Manchester Airport launches two year project to redesign flight paths

Manchester Airport has commenced a huge two year project to modernise their airspace by designing new flight paths.

Despite advances in technology, such as satellite-based routes which enable aircraft to fly more accurately and closer together, the way airspace is managed in the UK has changed little since commercial flights began in the 1950s.

As a result of developments in aircraft technology and the fact that more people than ever are flying, the Government has asked the aviation industry to overhaul the way UK airspace is managed. As part of a co-ordinated national programme, all airports are now taking a fresh look at how aircraft fly below 7,000 feet, to see what improvements can be made.

A spokesperson a Manchester Airport said "We hope that the modern ways of flying that are now available to us will mean that we can reduce delays, make customers' journeys more reliable, reduce the effect flying has on the environment, better manage some of the local effects of flying (such as noise nuisance) and achieve further improvements in safety."

The process of modernising the airspace will take more than two years and will involve a series of different stages. Manchester Airport are currently in the first stage of the process, which involves asking those affected by the business to give them their views on the principles they should consider when designing new flight paths.

John Mayhew General Manager of NATS at Manchester Airport "Imagine if we hadn't changed roads since 1960 – things just wouldn't work. We need an infrastructure to be modernised to be as efficient as possible for the aviation industry and the communities we serve."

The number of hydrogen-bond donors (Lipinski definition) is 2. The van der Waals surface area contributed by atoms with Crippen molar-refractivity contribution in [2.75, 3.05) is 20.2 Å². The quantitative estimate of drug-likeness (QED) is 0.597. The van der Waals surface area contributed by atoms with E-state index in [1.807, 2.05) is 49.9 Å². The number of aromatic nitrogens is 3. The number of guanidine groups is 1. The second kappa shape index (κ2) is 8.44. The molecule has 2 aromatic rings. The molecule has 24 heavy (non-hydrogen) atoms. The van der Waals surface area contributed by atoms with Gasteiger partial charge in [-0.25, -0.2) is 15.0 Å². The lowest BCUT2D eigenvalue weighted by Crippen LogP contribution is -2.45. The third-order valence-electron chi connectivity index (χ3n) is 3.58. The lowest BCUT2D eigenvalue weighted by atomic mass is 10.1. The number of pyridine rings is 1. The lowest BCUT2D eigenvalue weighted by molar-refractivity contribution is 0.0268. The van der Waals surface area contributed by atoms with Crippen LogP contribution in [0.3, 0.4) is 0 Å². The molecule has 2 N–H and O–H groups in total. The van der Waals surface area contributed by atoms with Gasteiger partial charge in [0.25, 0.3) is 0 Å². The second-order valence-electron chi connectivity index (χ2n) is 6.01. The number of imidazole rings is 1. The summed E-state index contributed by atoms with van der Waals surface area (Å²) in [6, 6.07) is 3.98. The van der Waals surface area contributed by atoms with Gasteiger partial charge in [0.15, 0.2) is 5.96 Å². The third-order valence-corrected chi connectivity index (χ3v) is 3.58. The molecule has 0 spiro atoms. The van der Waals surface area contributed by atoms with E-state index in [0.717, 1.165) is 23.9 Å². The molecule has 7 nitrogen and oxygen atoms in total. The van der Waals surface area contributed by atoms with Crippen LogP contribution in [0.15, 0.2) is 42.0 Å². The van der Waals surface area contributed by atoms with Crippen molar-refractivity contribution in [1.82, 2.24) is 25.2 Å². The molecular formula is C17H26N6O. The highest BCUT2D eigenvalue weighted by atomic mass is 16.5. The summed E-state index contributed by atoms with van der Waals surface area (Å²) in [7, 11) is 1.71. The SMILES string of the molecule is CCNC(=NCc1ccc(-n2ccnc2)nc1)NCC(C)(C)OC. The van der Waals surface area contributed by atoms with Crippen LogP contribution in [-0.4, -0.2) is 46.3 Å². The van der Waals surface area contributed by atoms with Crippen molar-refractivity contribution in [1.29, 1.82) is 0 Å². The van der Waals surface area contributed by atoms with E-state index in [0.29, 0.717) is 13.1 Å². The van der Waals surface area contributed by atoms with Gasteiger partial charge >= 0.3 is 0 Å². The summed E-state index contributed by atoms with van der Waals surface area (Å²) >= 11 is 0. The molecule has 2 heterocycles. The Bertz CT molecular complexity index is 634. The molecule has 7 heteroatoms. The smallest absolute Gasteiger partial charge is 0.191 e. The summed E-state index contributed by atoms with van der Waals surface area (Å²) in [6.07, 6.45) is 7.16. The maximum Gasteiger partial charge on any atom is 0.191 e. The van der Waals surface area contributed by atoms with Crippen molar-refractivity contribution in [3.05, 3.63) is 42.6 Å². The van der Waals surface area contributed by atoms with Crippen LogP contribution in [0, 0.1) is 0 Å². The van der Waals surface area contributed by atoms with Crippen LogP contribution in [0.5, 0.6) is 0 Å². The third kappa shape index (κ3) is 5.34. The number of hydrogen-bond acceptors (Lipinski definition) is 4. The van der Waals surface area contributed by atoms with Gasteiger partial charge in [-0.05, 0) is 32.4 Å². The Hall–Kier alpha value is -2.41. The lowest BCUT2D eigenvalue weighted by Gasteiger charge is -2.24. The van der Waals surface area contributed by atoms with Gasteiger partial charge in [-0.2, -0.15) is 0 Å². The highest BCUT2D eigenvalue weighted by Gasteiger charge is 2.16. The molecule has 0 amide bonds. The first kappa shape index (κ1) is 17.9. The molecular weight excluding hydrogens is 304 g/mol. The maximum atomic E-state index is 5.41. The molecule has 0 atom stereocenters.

In order to develop the design principles, a series of questions are being put forward to the public for consideration such as whether the airport should avoid aircraft flying over new areas or design the best possible routes even if this means flying over new areas; concentrating flight paths, which will affect fewer people but to a greater extent, or spreading out flight paths, which will affect more people but to a lesser extent.

Amongst the other options being considered if whether to avoid flying over built-up areas, which will affect fewer people but to a greater extent, or avoid flying over villages and rural communities, which will affect more people but to a lesser extent.

Plus whether they should fly the most direct routes possible to reduce emissions, even if this means flying over more people or avoid flying over communities so fewer people are affected by aircraft noise, even if this means higher CO2 emissions.

Manchester Airport will be gathering views on what their design principles should be until October 6th and they expect the CAA to review the proposals at the beginning of 2020. If it is satisfied with the proposals they will be able to proceed to the next stage of the process and begin developing flight path options which they intend to consult the public on in late 2020 or early 2021.

Visit the Manchester Airport website for further information and submit your views.